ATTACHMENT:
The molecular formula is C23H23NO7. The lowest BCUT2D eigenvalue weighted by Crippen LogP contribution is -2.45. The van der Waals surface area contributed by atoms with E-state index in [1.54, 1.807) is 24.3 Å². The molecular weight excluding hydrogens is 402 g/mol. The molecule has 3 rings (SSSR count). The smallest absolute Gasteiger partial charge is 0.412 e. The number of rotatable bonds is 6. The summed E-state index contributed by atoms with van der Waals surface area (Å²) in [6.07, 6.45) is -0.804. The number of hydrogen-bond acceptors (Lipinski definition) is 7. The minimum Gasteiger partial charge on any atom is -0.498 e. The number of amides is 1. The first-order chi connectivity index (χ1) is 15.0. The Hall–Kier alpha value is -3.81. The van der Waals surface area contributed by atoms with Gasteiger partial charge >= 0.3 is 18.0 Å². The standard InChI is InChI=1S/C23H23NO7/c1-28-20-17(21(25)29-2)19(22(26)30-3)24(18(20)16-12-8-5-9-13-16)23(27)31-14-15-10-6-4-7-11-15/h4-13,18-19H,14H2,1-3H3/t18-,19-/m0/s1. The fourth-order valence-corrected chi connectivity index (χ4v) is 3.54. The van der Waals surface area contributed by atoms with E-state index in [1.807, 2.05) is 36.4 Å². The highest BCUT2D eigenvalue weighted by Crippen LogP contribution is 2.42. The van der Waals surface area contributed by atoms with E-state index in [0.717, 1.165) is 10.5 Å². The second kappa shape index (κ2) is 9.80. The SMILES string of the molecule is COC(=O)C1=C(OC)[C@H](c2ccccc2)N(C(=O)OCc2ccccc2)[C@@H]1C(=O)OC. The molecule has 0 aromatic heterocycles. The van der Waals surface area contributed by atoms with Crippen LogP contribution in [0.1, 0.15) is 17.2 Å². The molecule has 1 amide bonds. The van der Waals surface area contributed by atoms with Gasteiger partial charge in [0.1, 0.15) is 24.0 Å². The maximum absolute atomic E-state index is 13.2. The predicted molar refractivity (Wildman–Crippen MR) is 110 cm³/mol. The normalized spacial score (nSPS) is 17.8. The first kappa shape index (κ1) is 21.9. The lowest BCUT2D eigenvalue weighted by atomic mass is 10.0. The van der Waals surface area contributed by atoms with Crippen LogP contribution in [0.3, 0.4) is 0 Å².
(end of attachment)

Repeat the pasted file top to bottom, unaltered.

The molecular formula is C23H23NO7. The lowest BCUT2D eigenvalue weighted by Crippen LogP contribution is -2.45. The van der Waals surface area contributed by atoms with E-state index in [1.54, 1.807) is 24.3 Å². The molecular weight excluding hydrogens is 402 g/mol. The molecule has 3 rings (SSSR count). The smallest absolute Gasteiger partial charge is 0.412 e. The number of rotatable bonds is 6. The summed E-state index contributed by atoms with van der Waals surface area (Å²) in [6.07, 6.45) is -0.804. The number of hydrogen-bond acceptors (Lipinski definition) is 7. The minimum Gasteiger partial charge on any atom is -0.498 e. The number of amides is 1. The first-order chi connectivity index (χ1) is 15.0. The Hall–Kier alpha value is -3.81. The van der Waals surface area contributed by atoms with Gasteiger partial charge >= 0.3 is 18.0 Å². The standard InChI is InChI=1S/C23H23NO7/c1-28-20-17(21(25)29-2)19(22(26)30-3)24(18(20)16-12-8-5-9-13-16)23(27)31-14-15-10-6-4-7-11-15/h4-13,18-19H,14H2,1-3H3/t18-,19-/m0/s1. The fourth-order valence-corrected chi connectivity index (χ4v) is 3.54. The van der Waals surface area contributed by atoms with E-state index in [1.807, 2.05) is 36.4 Å². The highest BCUT2D eigenvalue weighted by Crippen LogP contribution is 2.42. The van der Waals surface area contributed by atoms with E-state index in [0.717, 1.165) is 10.5 Å². The second kappa shape index (κ2) is 9.80. The SMILES string of the molecule is COC(=O)C1=C(OC)[C@H](c2ccccc2)N(C(=O)OCc2ccccc2)[C@@H]1C(=O)OC. The molecule has 0 aromatic heterocycles. The van der Waals surface area contributed by atoms with Crippen LogP contribution in [0.1, 0.15) is 17.2 Å². The molecule has 1 amide bonds. The van der Waals surface area contributed by atoms with Gasteiger partial charge in [0.1, 0.15) is 24.0 Å². The maximum absolute atomic E-state index is 13.2. The predicted molar refractivity (Wildman–Crippen MR) is 110 cm³/mol. The normalized spacial score (nSPS) is 17.8. The first kappa shape index (κ1) is 21.9. The lowest BCUT2D eigenvalue weighted by atomic mass is 10.0. The van der Waals surface area contributed by atoms with Crippen LogP contribution in [0.3, 0.4) is 0 Å².